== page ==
Squads to roam hotspots

Thursday, 3rd August, 2017

Deputy Commissioner Gary Worboy, second from left, with fellow officers Scott Denny, Superintendent Local Service Area Command for York and Mid North in SA; Assistant Commissioner Geoff McKecknie; and Barrier Local Area Commander Paul Smith. Deputy Commissioner Gary Worboy, second from left, with fellow officers Scott Denny, Superintendent Local Service Area Command for York and Mid North in SA; Assistant Commissioner Geoff McKecknie; and Barrier Local Area Commander Paul Smith.

By Andrew Robertson

Roaming police squads will soon be used to fight crime waves in country towns, the state’s top regional cop said yesterday.

Deputy Commissioner Gary Worboy said so-called regional enforcement squads would be deployed to towns experiencing spikes in break-ins or other crimes at short notice.

Mr Worboy, who is visiting the city, said the squads were part of a focus on finding more flexible arrangements to fight crime in some of the state’s more remote areas.

The squads would target break-ins and car theft and other offences that the deputy commissioner said “really cut into the quick of good people”.

“So if you have any number of (break-ins) occur in a small place or any other trouble, we can deploy those people into those areas and find out who’s committing those crimes and put them before the court.

“The commissioner is very keen on this and I look forward to that occurring in the very near future.

“We’ll start out in each of the areas and in time we’ll no doubt build on that capacity and capability.”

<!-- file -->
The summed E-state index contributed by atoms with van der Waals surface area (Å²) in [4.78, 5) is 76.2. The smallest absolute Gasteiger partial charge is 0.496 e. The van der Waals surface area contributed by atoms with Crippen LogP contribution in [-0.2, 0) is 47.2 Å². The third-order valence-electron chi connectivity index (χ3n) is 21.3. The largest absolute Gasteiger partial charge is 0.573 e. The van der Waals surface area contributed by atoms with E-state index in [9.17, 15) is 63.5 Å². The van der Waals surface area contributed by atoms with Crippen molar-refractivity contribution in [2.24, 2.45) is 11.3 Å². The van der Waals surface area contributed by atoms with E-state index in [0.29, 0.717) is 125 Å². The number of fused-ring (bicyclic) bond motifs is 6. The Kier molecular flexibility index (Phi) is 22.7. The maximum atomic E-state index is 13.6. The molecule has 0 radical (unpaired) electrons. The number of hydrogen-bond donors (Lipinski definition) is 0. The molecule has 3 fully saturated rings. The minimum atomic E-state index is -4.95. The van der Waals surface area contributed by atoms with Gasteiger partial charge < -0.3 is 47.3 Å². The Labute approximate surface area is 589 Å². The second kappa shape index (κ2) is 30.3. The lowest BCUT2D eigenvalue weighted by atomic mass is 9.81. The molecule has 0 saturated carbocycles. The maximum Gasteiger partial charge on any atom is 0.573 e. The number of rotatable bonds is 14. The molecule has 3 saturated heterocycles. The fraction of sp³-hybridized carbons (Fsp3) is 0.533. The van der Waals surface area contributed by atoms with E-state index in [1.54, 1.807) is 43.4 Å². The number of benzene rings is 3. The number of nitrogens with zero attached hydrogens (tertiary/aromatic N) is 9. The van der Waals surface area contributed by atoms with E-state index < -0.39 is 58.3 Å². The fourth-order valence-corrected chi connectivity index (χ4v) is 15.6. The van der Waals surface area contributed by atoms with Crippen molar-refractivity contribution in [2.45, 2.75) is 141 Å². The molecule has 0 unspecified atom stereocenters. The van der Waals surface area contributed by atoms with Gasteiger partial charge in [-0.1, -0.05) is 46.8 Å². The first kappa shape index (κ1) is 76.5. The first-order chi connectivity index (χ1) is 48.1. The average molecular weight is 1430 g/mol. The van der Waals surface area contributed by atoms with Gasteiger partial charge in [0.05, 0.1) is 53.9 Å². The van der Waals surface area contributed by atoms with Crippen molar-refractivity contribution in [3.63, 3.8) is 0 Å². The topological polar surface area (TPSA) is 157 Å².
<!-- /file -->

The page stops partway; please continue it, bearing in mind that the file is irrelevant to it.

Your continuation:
Mr Worboy was appointed by Police Commissioner Mick Fuller to one of two new deputy commissioner roles created early this year and is in charge of regional policing.

The former country cop, who attended a Barrier Highway Emergency Management Committee meeting yesterday, said the position gave rural and remote policing “a voice at the table” when it came to decision-making.

But he said first it was important to get around the country and find out what the problems were in each community and what they needed in terms of policing.

“It’s a big area, there’s no doubt about that, but it doesn’t take long once you talk to a few people to find out what’s troubling them,” Mr Worboy said.

“You need to come into the community sit and talk to the people walk up and down the street, listen to what the police have got to say and then go back to the table and try and do the very best we can for country communities.”